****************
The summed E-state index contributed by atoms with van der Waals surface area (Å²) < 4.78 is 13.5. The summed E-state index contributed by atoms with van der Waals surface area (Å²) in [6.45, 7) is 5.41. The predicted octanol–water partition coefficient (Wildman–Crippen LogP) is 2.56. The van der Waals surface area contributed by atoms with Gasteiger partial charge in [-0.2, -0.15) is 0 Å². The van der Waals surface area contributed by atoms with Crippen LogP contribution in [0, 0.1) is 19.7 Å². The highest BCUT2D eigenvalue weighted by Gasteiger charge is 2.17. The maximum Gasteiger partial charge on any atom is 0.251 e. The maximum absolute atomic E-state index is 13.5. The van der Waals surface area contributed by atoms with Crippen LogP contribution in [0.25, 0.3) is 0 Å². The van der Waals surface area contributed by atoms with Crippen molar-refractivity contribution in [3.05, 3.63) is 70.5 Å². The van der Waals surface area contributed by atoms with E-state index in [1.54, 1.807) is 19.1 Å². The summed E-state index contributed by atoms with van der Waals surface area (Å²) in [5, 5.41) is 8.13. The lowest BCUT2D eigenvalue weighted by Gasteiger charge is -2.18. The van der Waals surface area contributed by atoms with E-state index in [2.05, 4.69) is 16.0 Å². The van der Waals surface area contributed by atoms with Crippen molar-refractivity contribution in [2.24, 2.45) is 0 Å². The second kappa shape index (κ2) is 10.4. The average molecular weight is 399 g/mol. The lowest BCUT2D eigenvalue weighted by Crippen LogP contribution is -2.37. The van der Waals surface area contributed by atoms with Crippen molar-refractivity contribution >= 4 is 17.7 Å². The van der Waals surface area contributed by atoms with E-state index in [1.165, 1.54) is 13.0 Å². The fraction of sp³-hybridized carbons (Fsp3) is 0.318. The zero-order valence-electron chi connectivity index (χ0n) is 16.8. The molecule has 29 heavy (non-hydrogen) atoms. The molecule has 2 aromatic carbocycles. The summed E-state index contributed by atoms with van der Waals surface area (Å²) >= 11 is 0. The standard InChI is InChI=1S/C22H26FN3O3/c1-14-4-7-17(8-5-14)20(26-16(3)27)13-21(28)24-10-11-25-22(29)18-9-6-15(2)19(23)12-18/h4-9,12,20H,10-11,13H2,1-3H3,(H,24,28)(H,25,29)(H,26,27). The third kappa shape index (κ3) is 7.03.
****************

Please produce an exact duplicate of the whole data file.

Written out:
The summed E-state index contributed by atoms with van der Waals surface area (Å²) < 4.78 is 13.5. The summed E-state index contributed by atoms with van der Waals surface area (Å²) in [6.45, 7) is 5.41. The predicted octanol–water partition coefficient (Wildman–Crippen LogP) is 2.56. The van der Waals surface area contributed by atoms with Gasteiger partial charge in [-0.2, -0.15) is 0 Å². The van der Waals surface area contributed by atoms with Crippen LogP contribution in [0, 0.1) is 19.7 Å². The highest BCUT2D eigenvalue weighted by Gasteiger charge is 2.17. The maximum Gasteiger partial charge on any atom is 0.251 e. The maximum absolute atomic E-state index is 13.5. The van der Waals surface area contributed by atoms with Crippen LogP contribution in [0.25, 0.3) is 0 Å². The van der Waals surface area contributed by atoms with Crippen molar-refractivity contribution in [3.05, 3.63) is 70.5 Å². The van der Waals surface area contributed by atoms with E-state index in [1.54, 1.807) is 19.1 Å². The summed E-state index contributed by atoms with van der Waals surface area (Å²) in [5, 5.41) is 8.13. The lowest BCUT2D eigenvalue weighted by Gasteiger charge is -2.18. The van der Waals surface area contributed by atoms with E-state index in [2.05, 4.69) is 16.0 Å². The van der Waals surface area contributed by atoms with Crippen molar-refractivity contribution in [2.24, 2.45) is 0 Å². The second kappa shape index (κ2) is 10.4. The average molecular weight is 399 g/mol. The lowest BCUT2D eigenvalue weighted by Crippen LogP contribution is -2.37. The van der Waals surface area contributed by atoms with Crippen molar-refractivity contribution >= 4 is 17.7 Å². The van der Waals surface area contributed by atoms with E-state index in [1.165, 1.54) is 13.0 Å². The fraction of sp³-hybridized carbons (Fsp3) is 0.318. The zero-order valence-electron chi connectivity index (χ0n) is 16.8. The molecule has 29 heavy (non-hydrogen) atoms. The molecule has 2 aromatic carbocycles. The summed E-state index contributed by atoms with van der Waals surface area (Å²) >= 11 is 0. The standard InChI is InChI=1S/C22H26FN3O3/c1-14-4-7-17(8-5-14)20(26-16(3)27)13-21(28)24-10-11-25-22(29)18-9-6-15(2)19(23)12-18/h4-9,12,20H,10-11,13H2,1-3H3,(H,24,28)(H,25,29)(H,26,27). The third kappa shape index (κ3) is 7.03.